October 1999 Annual Report


Oct. 20, 1999

Chair’s Report

Ours is a small group of hard-working volunteers. It has become abundantly clear since we first formed the Greenspace Alliance of Canada’s Capital in the fall of 1997 that there is a real and pressing NEED for a group like ours, one that focuses on greenspace issues only. We have not, as a group, spent much time reflecting on our accomplishments and we rarely pat ourselves on the back for all that we have accomplished. At this, our first AGM, perhaps we can take a few moments to do so.

Since we formed, the Greenspace Alliance of Canada’s Capital has accomplished a great deal. Although we have progressed on most of the things we had initially listed in our Vision Statement, I suspect that our most important achievement has been to earn the respect of all the major players in the capital region, including elected officials and bureaucrats at all three levels of government, as well as the media. Credibility is a must, and it must be earned the hard way!

Along the way, we have gained in sophistication about political processes involved in greenspace issues, and discovered that there are limitations in our own levels of energy and influence. For most of us, it has been hard to accept that our battle is going to be long and slow. It is vital that we recognize the real dangers of burnout and use our meager resources wisely so that we can remain a presence into the next millennium. Here is a brief listing of some of our accomplishments, with examples to illustrate:

1. We have read and submitted detailed comments on greenspace aspects of five major policy documents.
* City of Ottawa’s Natural and Open Spaces Study (NOSS) and more recently the policy to preserve ES candidate areas identified in NOSS
* National Capital Commission’s Plan for Canada’s Capital (two separate documents)
* Central Experimental Farm
2. Made oral presentations in public forums, regarding
* Municipal restructuring (Mayor of Ottawa’s People’s Forum)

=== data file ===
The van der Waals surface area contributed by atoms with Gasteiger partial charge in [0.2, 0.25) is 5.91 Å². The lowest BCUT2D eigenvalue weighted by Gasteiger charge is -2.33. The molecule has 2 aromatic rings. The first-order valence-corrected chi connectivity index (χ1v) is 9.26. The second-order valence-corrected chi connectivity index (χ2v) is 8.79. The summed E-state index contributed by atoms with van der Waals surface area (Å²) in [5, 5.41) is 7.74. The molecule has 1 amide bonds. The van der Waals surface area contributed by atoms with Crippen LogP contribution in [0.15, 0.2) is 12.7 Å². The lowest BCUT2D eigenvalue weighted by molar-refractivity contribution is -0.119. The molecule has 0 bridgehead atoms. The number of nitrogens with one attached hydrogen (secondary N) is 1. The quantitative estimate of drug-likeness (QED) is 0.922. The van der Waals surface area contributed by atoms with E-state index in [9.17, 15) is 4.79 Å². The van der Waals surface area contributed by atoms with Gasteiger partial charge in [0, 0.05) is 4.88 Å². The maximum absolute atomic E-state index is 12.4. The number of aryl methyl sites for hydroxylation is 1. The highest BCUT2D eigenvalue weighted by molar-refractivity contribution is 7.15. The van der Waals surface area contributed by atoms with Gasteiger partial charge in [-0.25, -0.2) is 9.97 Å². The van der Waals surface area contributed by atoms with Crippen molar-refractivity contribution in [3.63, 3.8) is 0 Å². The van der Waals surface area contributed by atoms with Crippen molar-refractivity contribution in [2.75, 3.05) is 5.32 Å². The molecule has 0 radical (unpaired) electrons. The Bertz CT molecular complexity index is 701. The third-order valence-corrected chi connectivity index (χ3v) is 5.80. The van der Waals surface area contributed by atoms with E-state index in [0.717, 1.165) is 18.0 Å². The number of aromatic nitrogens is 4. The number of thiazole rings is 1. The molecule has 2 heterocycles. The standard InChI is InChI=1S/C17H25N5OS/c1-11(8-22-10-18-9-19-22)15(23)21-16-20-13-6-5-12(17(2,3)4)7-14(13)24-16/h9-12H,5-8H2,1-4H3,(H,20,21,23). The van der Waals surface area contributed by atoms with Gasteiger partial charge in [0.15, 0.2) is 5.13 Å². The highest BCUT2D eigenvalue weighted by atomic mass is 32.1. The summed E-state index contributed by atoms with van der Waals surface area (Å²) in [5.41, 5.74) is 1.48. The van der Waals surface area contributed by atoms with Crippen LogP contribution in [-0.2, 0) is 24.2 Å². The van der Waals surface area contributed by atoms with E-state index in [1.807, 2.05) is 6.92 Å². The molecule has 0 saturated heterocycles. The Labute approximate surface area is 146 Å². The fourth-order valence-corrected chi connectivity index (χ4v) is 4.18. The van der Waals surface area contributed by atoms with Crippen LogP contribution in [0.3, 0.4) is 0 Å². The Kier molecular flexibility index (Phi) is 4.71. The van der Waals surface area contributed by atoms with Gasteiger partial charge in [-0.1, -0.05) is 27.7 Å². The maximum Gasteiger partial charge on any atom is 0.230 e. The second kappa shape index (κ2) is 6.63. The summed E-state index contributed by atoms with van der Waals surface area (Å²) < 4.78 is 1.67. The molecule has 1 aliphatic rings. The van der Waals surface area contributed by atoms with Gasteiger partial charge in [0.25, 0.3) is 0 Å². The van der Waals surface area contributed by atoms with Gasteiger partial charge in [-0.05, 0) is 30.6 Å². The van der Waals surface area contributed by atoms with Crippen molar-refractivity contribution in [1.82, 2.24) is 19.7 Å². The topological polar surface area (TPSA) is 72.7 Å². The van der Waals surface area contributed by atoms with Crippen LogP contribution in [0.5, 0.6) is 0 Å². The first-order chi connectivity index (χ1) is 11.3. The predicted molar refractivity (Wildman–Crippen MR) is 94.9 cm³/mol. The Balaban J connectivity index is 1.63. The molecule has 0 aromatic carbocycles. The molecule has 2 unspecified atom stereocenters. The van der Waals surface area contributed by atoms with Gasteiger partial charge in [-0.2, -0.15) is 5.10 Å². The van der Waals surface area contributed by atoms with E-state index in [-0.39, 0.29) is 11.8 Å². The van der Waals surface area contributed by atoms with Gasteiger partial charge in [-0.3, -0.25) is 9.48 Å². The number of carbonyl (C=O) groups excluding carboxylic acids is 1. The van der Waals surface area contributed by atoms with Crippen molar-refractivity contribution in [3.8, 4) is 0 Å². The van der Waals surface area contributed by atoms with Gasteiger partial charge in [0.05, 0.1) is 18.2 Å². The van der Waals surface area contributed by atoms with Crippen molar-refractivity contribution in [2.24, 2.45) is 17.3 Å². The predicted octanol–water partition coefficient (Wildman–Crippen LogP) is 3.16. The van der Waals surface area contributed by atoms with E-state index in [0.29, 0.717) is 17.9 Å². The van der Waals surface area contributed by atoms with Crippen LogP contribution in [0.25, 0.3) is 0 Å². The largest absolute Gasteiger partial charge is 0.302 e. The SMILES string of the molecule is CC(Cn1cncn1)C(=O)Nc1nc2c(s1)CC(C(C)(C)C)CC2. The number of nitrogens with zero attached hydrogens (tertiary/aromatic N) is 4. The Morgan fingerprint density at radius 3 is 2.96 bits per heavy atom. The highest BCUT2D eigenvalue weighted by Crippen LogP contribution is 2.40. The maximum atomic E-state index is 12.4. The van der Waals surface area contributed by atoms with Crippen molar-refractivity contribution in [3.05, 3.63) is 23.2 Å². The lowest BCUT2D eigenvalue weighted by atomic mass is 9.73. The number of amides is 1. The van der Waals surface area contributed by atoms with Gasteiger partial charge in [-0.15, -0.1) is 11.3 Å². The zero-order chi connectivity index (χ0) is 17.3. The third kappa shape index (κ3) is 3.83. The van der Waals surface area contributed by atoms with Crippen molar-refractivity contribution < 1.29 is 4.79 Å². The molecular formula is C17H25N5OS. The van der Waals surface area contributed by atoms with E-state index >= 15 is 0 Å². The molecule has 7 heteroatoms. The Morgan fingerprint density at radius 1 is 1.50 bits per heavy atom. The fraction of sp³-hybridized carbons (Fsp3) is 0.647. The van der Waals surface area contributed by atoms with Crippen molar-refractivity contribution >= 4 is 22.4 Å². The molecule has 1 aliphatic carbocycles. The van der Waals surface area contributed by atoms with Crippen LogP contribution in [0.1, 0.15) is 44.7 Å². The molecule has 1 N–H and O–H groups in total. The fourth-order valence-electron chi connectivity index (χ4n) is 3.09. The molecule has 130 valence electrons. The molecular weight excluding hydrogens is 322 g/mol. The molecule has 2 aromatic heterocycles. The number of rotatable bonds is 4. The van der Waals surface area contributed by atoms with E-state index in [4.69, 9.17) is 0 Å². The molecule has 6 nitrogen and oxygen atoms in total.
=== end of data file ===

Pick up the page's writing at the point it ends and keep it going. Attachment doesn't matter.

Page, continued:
* Opposing a waterpark in the Greenbelt (City of Nepean)
* Preserving greenspace in Ottawa (City of Ottawa Planning and Development Committee
3. Submitted many letters. Here are some examples:
* In support of two Millennium projects (Greenmap and Urban Forests book)
* Advising Mr. Shortliffe on regional greenspace issues relevant to municipal restructuring
* In support of communities and citizens trying to preserve greenspace (including Balena Park, Southern and Heron/Walkley corridors, Leitrim Wetlands)
4. We are participating actively in the RMOC Landtrust Working Group.
5. We have successfully overseen one practical project which involved bringing together a City Councilor, the fire department, the Boy Scouts of Sandy Hill, a local Sandy Hill resident, and CBC media coverage (mounting squirrel boxes after the Ice Storm).
6. We have a website, see http://www.flora.org/greenspace/ [Archivist’s note: This was our first web site; from this we went to Drupal, then to the current WordPress site]
7. We have shared information and provided a forum for networking to include various groups or associations, experts and citizens.
8. We had a speaker series, with invited speakers from Nortel, the Ottawa-Carleton Wild Life Centre, and a lawyer talking about Landtrusts, among others.
9. Our members have written letters to the editor, placed articles in community papers and the Ottawa Citizen, and given interviews to print and television press.
10. Several of our members have won awards for community service, including a Mayor’s Award given to Amy Kempster this year.

Four Things to think about for the future:

1. We lack a data base with objective indicators. When people say, “What is the problem? There is lots of greenspace in Ottawa-Carleton”, we need to have PROOF that there is a real problem here.
2. We need a brochure that can be made available to prospective members and used for advertising.
3. We need to temper our expectations with a recognition of the reality, that a small number of people are trying to accomplish a great deal in very little time, on a voluntary basis.
4. We need to think more strategically, and consider becoming more proactive.

Shelley Parlow, Chair